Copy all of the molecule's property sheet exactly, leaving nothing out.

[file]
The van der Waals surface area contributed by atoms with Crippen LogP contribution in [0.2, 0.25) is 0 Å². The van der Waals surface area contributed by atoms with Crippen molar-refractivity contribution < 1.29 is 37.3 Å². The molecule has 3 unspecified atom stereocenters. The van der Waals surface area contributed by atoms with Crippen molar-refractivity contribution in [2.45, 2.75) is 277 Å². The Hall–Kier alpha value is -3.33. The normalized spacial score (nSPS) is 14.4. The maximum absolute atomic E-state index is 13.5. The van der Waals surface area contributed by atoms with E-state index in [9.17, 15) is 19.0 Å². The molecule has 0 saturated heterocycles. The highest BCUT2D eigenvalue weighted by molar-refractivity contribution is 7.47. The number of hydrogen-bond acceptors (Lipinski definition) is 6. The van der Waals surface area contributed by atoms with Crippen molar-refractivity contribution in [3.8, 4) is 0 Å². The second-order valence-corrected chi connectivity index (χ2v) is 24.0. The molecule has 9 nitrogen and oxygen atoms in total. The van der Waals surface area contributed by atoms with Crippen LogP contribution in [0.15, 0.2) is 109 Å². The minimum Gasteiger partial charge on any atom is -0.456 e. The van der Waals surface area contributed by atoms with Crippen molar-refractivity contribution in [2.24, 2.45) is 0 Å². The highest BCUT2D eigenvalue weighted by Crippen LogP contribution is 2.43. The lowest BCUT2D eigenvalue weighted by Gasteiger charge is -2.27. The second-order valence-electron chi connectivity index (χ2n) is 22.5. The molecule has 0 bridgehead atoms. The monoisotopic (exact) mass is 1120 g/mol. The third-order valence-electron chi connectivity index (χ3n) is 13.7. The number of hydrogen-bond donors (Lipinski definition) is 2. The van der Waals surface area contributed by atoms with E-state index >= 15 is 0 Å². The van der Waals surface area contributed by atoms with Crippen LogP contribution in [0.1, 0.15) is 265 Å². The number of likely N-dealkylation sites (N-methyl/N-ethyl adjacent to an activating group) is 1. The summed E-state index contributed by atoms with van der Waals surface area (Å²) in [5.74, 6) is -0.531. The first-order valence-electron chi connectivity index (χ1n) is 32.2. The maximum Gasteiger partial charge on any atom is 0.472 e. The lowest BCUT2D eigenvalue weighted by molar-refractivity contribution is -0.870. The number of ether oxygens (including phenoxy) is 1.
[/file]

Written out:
The van der Waals surface area contributed by atoms with Crippen LogP contribution in [0.2, 0.25) is 0 Å². The van der Waals surface area contributed by atoms with Crippen molar-refractivity contribution < 1.29 is 37.3 Å². The molecule has 3 unspecified atom stereocenters. The van der Waals surface area contributed by atoms with Crippen molar-refractivity contribution in [2.45, 2.75) is 277 Å². The Hall–Kier alpha value is -3.33. The normalized spacial score (nSPS) is 14.4. The maximum absolute atomic E-state index is 13.5. The van der Waals surface area contributed by atoms with E-state index in [9.17, 15) is 19.0 Å². The molecule has 0 saturated heterocycles. The highest BCUT2D eigenvalue weighted by molar-refractivity contribution is 7.47. The number of hydrogen-bond acceptors (Lipinski definition) is 6. The van der Waals surface area contributed by atoms with Crippen molar-refractivity contribution in [3.8, 4) is 0 Å². The second-order valence-corrected chi connectivity index (χ2v) is 24.0. The molecule has 9 nitrogen and oxygen atoms in total. The van der Waals surface area contributed by atoms with Crippen LogP contribution in [0.15, 0.2) is 109 Å². The minimum Gasteiger partial charge on any atom is -0.456 e. The van der Waals surface area contributed by atoms with Crippen molar-refractivity contribution in [2.24, 2.45) is 0 Å². The highest BCUT2D eigenvalue weighted by Crippen LogP contribution is 2.43. The lowest BCUT2D eigenvalue weighted by Gasteiger charge is -2.27. The second-order valence-electron chi connectivity index (χ2n) is 22.5. The molecule has 0 bridgehead atoms. The monoisotopic (exact) mass is 1120 g/mol. The third-order valence-electron chi connectivity index (χ3n) is 13.7. The number of hydrogen-bond donors (Lipinski definition) is 2. The van der Waals surface area contributed by atoms with E-state index >= 15 is 0 Å². The van der Waals surface area contributed by atoms with Crippen LogP contribution in [0.1, 0.15) is 265 Å². The number of likely N-dealkylation sites (N-methyl/N-ethyl adjacent to an activating group) is 1. The summed E-state index contributed by atoms with van der Waals surface area (Å²) in [5.74, 6) is -0.531. The first-order valence-electron chi connectivity index (χ1n) is 32.2. The maximum Gasteiger partial charge on any atom is 0.472 e. The lowest BCUT2D eigenvalue weighted by molar-refractivity contribution is -0.870. The number of ether oxygens (including phenoxy) is 1.